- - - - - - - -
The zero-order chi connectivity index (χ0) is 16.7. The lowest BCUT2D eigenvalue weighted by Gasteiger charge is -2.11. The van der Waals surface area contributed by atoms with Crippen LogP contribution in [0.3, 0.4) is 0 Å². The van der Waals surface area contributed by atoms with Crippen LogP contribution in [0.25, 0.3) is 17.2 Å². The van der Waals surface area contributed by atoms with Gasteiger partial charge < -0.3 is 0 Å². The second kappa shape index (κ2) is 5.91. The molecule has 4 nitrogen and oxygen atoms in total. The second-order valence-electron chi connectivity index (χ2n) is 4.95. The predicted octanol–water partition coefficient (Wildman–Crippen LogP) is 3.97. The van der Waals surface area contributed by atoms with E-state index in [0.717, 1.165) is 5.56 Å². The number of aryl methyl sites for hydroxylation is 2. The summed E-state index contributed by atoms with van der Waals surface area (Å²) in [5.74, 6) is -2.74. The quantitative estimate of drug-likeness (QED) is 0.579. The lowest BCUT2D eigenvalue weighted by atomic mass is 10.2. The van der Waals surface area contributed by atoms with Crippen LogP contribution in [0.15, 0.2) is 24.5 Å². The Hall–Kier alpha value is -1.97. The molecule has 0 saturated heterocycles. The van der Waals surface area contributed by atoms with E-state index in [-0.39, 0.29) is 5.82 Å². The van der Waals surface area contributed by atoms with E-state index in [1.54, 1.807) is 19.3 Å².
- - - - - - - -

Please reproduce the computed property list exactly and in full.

The zero-order chi connectivity index (χ0) is 16.7. The lowest BCUT2D eigenvalue weighted by Gasteiger charge is -2.11. The van der Waals surface area contributed by atoms with Crippen LogP contribution in [0.3, 0.4) is 0 Å². The van der Waals surface area contributed by atoms with Crippen LogP contribution in [0.25, 0.3) is 17.2 Å². The van der Waals surface area contributed by atoms with Gasteiger partial charge < -0.3 is 0 Å². The second kappa shape index (κ2) is 5.91. The molecule has 4 nitrogen and oxygen atoms in total. The second-order valence-electron chi connectivity index (χ2n) is 4.95. The predicted octanol–water partition coefficient (Wildman–Crippen LogP) is 3.97. The van der Waals surface area contributed by atoms with E-state index in [0.717, 1.165) is 5.56 Å². The number of aryl methyl sites for hydroxylation is 2. The summed E-state index contributed by atoms with van der Waals surface area (Å²) in [5.74, 6) is -2.74. The quantitative estimate of drug-likeness (QED) is 0.579. The lowest BCUT2D eigenvalue weighted by atomic mass is 10.2. The van der Waals surface area contributed by atoms with Crippen LogP contribution in [0.15, 0.2) is 24.5 Å². The Hall–Kier alpha value is -1.97. The molecule has 0 saturated heterocycles. The van der Waals surface area contributed by atoms with E-state index in [-0.39, 0.29) is 5.82 Å². The van der Waals surface area contributed by atoms with E-state index in [1.54, 1.807) is 19.3 Å².